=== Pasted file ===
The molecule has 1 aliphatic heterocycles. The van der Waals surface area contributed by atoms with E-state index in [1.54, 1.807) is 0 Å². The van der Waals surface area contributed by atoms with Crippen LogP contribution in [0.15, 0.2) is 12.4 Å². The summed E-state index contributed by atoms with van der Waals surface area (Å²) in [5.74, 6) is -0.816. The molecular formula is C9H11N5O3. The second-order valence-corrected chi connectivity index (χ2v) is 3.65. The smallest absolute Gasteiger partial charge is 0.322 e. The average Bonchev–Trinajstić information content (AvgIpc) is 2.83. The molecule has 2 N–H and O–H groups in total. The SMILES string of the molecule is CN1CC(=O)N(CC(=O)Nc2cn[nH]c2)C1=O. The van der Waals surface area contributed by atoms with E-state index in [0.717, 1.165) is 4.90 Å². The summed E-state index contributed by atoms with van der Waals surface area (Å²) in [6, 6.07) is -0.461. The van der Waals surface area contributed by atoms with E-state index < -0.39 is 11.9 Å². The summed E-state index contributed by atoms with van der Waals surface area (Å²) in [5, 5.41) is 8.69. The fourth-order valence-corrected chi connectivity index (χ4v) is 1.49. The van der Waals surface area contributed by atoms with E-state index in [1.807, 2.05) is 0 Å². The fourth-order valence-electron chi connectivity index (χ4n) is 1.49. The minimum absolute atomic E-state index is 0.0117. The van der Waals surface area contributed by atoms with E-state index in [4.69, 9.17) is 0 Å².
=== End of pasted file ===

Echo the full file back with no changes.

The molecule has 1 aliphatic heterocycles. The van der Waals surface area contributed by atoms with E-state index in [1.54, 1.807) is 0 Å². The van der Waals surface area contributed by atoms with Crippen LogP contribution in [0.15, 0.2) is 12.4 Å². The summed E-state index contributed by atoms with van der Waals surface area (Å²) in [5.74, 6) is -0.816. The molecular formula is C9H11N5O3. The second-order valence-corrected chi connectivity index (χ2v) is 3.65. The smallest absolute Gasteiger partial charge is 0.322 e. The average Bonchev–Trinajstić information content (AvgIpc) is 2.83. The molecule has 2 N–H and O–H groups in total. The SMILES string of the molecule is CN1CC(=O)N(CC(=O)Nc2cn[nH]c2)C1=O. The van der Waals surface area contributed by atoms with E-state index in [0.717, 1.165) is 4.90 Å². The summed E-state index contributed by atoms with van der Waals surface area (Å²) in [6, 6.07) is -0.461. The van der Waals surface area contributed by atoms with E-state index < -0.39 is 11.9 Å². The summed E-state index contributed by atoms with van der Waals surface area (Å²) in [5, 5.41) is 8.69. The fourth-order valence-corrected chi connectivity index (χ4v) is 1.49. The van der Waals surface area contributed by atoms with E-state index in [1.807, 2.05) is 0 Å². The fourth-order valence-electron chi connectivity index (χ4n) is 1.49. The minimum absolute atomic E-state index is 0.0117. The van der Waals surface area contributed by atoms with E-state index in [4.69, 9.17) is 0 Å².